Cougs: 10 reasons for outsized expectations

Cougfan.com Analyst
Posted Jun 11, 2013


THE OPTIMISM SURROUNDING the Cougs heading into the 2012 campaign lasted for about half a quarter. This year, even cheerleader-in-chief Bill Moos is trying to temper fan expectations for the Cougs’ second season with Mike Leach at the helm. But are the reasons for optimism surrounding the 2013 Cougs really so unreasonable? Here are 10 reasons to think otherwise.

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CRIMSON COMMENTARY

1. THE ROSTER DECIMATION HAS SUBSIDED
Between players quitting, being gently let go and getting outright thrown off the team, the WSU roster casualty list in 2012 was considerable. By my count, 19 scholarship players were removed from the roster during Mike Leach's first 12 months on the job. Many, including Marquess Wilson, Anthony Laurenzi, C.J. Mizell, Sekope Kaufusi, Dan Spitz, Lenard Williams and Jordan Pu'u Robinson featured prominently in Paul Wulff's system. Out of the 22 starters who lined up in Wulff's final loss in Apple Cup 2011, only three (John Fullington, Matt Goetz, and Deone Bucannon) would start in Mike Leach's victory against the Huskies one year later.

2. EXPERIENCE ABOUNDS
With 16 returning starters and 43 returning lettermen, the 2013 Cougars can rightly be called a veteran team, even if they are still young in several spots. Four seniors were listed atop the pre-spring o-line depth chart and even if there's some movement there by the time fall camp ends, those seniors will provide experienced depth. And every skill position player has starting experience. Connor Halliday has thrown for nearly 3,000 yards and 24 touchdowns in sporadic starting duty in his first two seasons and, assuming he holds off Austin Apodaca, offers as much potential upside as anybody on the roster. Defensively, every starting player but one returns from the squad that won the Apple Cup, along with both kickers and the punter.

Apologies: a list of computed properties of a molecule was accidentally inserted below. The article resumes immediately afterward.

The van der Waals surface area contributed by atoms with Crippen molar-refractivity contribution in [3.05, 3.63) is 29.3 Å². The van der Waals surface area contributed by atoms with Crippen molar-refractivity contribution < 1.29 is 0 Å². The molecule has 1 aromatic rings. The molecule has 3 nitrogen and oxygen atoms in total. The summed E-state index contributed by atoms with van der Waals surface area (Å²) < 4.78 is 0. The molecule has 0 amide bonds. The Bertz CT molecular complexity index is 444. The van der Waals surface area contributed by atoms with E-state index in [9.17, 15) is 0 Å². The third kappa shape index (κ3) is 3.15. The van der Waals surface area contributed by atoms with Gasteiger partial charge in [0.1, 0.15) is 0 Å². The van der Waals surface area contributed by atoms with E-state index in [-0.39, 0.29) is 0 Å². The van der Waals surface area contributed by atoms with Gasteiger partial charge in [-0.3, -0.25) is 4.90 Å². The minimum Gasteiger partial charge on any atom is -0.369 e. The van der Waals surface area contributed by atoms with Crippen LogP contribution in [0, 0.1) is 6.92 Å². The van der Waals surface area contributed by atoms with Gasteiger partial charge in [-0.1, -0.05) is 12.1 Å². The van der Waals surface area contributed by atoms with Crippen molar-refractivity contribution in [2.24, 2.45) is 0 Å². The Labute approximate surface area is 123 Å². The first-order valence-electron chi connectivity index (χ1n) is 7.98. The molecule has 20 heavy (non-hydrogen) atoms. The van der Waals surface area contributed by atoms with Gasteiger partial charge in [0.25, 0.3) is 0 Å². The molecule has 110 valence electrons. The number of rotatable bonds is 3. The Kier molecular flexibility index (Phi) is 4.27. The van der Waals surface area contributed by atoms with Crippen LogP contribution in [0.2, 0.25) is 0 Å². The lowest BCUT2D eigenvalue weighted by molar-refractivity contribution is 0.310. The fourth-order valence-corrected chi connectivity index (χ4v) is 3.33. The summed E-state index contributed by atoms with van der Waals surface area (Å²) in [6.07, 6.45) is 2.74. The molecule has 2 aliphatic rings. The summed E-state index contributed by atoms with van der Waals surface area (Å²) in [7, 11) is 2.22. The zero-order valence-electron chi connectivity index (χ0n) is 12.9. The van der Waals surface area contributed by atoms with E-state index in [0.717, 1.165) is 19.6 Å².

3. THE INFLUX OF NEW TALENT IS ONLY BEGINNING
While roster attrition made early playing time a necessity, the quality of recruiting in the Mike Leach era became evident very quickly. Gabe Marks, Brett Bartolone, Justin Sagote and Ioane Gauta were all solid starters in their first season, and many more made contributions. The 2013 class was even more highly regarded and features six JC transfers. Nothing builds momentum in a program like time and talent.

4. THE “REGRESSION” FROM 2011 WAS HEAVILY EXAGGERATED
With expectations of a bowl game in 2012 falling flat, some considered it a dramatic regression under Leach, and damned near a tragedy. But the statistics tell a different story. Much of the offensive exposition in Wulff's final season came at the front end against weak competition -- Marshall Lobbestael leading the nation in passing for three weeks should have been, in retrospect, a bit of a red flag. Comparing the two years, by examining the statistics against Pac-12 competition, shows little difference -- if anything, it shows slight improvement in 2012. Offensive yards per game increased from 345 to 364, while defensive yards surrendered dropped from 423 to 417. Mike Leach's aggressive passing offense yielded more sacks and interceptions than Wulff's, but these were more than compensated by the dramatic increase in sacks (plus-18), forced fumbles (plus-4) and interceptions (plus-6) generated on the other side of the ball by Mike Breske's aggressive D. Considering that Leach was able to deliver roughly the same results against tougher competition (combined record of 66-50 in 2012 vs 63-55 in 2011), with what amounts to about half of Wulff's 2011 team, why temper the expectations? Leach actually has a much higher level of returning talent than Wulff was going to have in 2012 had he been retained. Why should the outlook for these two Cougar teams be so different?

5. THE LEARNING IS OVER, THE PROGRESS IS BEGINNING